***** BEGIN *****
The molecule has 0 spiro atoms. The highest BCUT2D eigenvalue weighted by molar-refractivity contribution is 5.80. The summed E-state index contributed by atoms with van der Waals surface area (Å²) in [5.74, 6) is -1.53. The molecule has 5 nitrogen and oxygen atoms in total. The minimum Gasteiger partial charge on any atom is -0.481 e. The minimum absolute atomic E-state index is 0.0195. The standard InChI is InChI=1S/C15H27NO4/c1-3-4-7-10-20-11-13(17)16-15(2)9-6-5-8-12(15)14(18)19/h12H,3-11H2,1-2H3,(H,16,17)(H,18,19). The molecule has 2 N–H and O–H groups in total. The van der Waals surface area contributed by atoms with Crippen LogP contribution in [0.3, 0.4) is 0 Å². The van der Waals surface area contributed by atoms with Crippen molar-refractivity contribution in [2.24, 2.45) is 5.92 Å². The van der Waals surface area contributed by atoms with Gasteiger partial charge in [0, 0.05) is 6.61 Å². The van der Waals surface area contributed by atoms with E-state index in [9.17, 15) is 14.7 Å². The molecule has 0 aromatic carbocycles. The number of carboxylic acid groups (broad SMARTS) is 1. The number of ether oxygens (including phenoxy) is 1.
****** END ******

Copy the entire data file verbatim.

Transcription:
The molecule has 0 spiro atoms. The highest BCUT2D eigenvalue weighted by molar-refractivity contribution is 5.80. The summed E-state index contributed by atoms with van der Waals surface area (Å²) in [5.74, 6) is -1.53. The molecule has 5 nitrogen and oxygen atoms in total. The minimum Gasteiger partial charge on any atom is -0.481 e. The minimum absolute atomic E-state index is 0.0195. The standard InChI is InChI=1S/C15H27NO4/c1-3-4-7-10-20-11-13(17)16-15(2)9-6-5-8-12(15)14(18)19/h12H,3-11H2,1-2H3,(H,16,17)(H,18,19). The molecule has 2 N–H and O–H groups in total. The van der Waals surface area contributed by atoms with Crippen LogP contribution in [0.3, 0.4) is 0 Å². The van der Waals surface area contributed by atoms with Crippen molar-refractivity contribution in [2.24, 2.45) is 5.92 Å². The van der Waals surface area contributed by atoms with Gasteiger partial charge in [0, 0.05) is 6.61 Å². The van der Waals surface area contributed by atoms with E-state index in [9.17, 15) is 14.7 Å². The molecule has 0 aromatic carbocycles. The number of carboxylic acid groups (broad SMARTS) is 1. The number of ether oxygens (including phenoxy) is 1.